Are you Back on the Market? Use this 5-Step Process to Get the Help You Need

Why doesn’t she reach out? “She’s too proud to ask for help,” was the answer. Why? I wondered. Everybody needs help.

“Nothing is more universal than the experience of stressful life events,” say the Marstons in their book, Type R: Transformative Resilience for Thriving in a Turbulent World.

So when did we decide that it was better not to show that we feel lost or embarrassed than to ask someone for advice on moving forward?

Leaning Out

If you’ve been unexpectedly terminated, you may find yourself crawling back to your safe place to regroup, which is fine, as long as you come back out. As one woman in my book recounted, “The day they let me go, I didn’t tell anyone what had just happened to me. I got into bed, fully dressed, and stayed there with my prayer beads.”

Here’s an extreme example: of being forced into the you-should-know persona: “Rachel” worked for a CEO who only wanted answers, had no time for discussion, then let her go when she “didn’t get it right.”

5-Step Process for Asking

As a fundraising leader-practitioner, I’ve been programmed to ask for help; I ask for funding for a cause. While this is different than asking for help for myself, there are some relevant techniques that can be instructive. We have a 5-part process that goes like this: Identity, qualify, cultivate, solicit, steward.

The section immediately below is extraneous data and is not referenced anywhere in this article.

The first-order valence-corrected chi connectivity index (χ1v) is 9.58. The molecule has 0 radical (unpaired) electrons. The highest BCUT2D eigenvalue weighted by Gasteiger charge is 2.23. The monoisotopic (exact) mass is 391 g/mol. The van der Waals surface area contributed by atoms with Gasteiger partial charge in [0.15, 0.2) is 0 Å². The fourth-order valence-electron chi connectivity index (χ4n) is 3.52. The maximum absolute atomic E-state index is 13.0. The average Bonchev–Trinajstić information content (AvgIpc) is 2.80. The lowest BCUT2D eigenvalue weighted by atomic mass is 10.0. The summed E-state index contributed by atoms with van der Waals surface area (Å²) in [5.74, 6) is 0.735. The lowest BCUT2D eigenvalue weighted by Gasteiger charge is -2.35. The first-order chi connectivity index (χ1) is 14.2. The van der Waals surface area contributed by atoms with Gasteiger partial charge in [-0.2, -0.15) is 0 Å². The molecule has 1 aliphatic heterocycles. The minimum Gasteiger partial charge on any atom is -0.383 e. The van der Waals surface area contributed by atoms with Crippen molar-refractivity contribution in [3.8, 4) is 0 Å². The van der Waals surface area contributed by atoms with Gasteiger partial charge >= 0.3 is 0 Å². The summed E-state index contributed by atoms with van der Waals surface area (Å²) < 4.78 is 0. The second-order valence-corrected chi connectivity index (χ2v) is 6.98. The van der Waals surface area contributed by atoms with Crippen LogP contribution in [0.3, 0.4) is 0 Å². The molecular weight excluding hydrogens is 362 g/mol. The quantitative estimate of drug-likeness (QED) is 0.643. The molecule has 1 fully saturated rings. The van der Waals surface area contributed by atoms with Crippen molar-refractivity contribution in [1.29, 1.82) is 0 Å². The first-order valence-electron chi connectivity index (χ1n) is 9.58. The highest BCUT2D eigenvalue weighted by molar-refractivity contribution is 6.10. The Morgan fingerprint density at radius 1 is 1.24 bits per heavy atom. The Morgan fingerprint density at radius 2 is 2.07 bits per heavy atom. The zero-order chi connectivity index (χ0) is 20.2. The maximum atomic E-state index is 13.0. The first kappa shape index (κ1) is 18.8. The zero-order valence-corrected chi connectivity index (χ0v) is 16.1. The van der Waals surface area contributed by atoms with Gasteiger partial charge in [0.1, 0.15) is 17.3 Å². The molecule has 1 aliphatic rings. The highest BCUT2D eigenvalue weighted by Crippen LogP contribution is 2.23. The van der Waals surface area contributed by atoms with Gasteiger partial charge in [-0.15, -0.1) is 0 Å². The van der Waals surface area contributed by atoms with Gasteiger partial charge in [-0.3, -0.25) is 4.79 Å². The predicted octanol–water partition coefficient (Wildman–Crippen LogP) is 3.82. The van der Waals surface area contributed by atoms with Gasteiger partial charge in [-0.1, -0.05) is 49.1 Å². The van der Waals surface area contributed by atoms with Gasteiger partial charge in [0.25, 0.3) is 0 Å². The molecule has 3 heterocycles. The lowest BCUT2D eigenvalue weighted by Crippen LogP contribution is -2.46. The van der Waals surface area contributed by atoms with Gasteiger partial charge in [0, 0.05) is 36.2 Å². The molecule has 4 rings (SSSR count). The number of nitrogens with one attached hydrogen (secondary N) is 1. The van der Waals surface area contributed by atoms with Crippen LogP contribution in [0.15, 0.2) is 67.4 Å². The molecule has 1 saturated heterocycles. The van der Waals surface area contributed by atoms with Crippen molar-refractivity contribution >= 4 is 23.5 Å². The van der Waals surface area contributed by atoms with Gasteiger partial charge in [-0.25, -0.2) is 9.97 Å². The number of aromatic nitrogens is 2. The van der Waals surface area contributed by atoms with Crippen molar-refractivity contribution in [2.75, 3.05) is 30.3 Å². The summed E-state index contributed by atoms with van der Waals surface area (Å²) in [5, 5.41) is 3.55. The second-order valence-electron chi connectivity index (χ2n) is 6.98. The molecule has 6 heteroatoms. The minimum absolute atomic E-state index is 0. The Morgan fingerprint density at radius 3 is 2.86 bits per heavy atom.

For you this translates to:

1. Identify the kind of people who can help you move forward, whether this means emotionally (therapist), professionally (mentor, coach), or personally (financial advisor).

2. Qualify the person: do your research with friends, colleagues, Google, etc. to see if their values align with yours. Will this person understand you and will you respect what they say?

3. Cultivate: Can you find someone who may be able to make the connection for you in a genuine way? Or, can you determine how you might approach this person based on their interests and background, rather than talking about yourself. “I see that you’ve been in tech ….”

4. Solicit: Ask for what you need. Be specific. It’s easier for people to respond to a clear “ask” than a vague, “I need your help.” The latter puts the burden on them to figure out what role they can play. Example: “I haven’t changed my LinkedIn profile since I was let go. Do you know someone I can hire to help me market myself on LI?”

5. Steward: It’s never a one-way conversation. It’s a give-and-take, take-and give, rinse and repeat. You’ll want to maintain the relationship. One of the best ways you can do this and return the favor of anyone’s guidance is by asking a simple question, “How can I help you in return?”

This sequence isn’t foolproof, but if you’re the kind of person who thrives with a plan, it will help.

You’ll Feel Seen

Pride, like shame, can be a silencing emotion. Believe me, we all have deep challenges throughout our lives. After a devastating job loss, you may feel like you have rust on your trust, and opening the door to let others in requires a crowbar. Take that lever and push. You’ll feel seen when the door swings open for other humans to walk toward you with their support.

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